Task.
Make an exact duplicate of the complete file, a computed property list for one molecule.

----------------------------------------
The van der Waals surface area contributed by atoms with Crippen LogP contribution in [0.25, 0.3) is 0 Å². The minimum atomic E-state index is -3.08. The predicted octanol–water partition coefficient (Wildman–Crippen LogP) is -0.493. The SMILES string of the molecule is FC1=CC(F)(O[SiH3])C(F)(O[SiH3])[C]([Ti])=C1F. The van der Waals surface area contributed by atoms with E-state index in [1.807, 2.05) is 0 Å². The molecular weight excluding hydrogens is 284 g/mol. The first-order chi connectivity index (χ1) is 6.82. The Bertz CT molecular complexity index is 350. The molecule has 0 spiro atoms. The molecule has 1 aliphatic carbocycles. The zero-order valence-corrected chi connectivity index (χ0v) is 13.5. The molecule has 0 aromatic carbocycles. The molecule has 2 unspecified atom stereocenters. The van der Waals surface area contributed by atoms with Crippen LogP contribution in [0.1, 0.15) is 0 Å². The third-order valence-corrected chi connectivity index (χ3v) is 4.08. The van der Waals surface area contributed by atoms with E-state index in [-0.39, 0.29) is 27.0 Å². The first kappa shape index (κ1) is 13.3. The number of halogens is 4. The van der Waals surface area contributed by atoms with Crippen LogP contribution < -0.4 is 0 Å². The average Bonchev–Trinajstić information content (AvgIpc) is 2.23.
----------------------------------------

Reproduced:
The van der Waals surface area contributed by atoms with Crippen LogP contribution in [0.25, 0.3) is 0 Å². The minimum atomic E-state index is -3.08. The predicted octanol–water partition coefficient (Wildman–Crippen LogP) is -0.493. The SMILES string of the molecule is FC1=CC(F)(O[SiH3])C(F)(O[SiH3])[C]([Ti])=C1F. The van der Waals surface area contributed by atoms with E-state index in [1.807, 2.05) is 0 Å². The molecular weight excluding hydrogens is 284 g/mol. The first-order chi connectivity index (χ1) is 6.82. The Bertz CT molecular complexity index is 350. The molecule has 0 spiro atoms. The molecule has 1 aliphatic carbocycles. The zero-order valence-corrected chi connectivity index (χ0v) is 13.5. The molecule has 0 aromatic carbocycles. The molecule has 2 unspecified atom stereocenters. The van der Waals surface area contributed by atoms with Crippen LogP contribution in [0.1, 0.15) is 0 Å². The third-order valence-corrected chi connectivity index (χ3v) is 4.08. The van der Waals surface area contributed by atoms with E-state index in [-0.39, 0.29) is 27.0 Å². The first kappa shape index (κ1) is 13.3. The number of halogens is 4. The van der Waals surface area contributed by atoms with Crippen LogP contribution < -0.4 is 0 Å². The average Bonchev–Trinajstić information content (AvgIpc) is 2.23.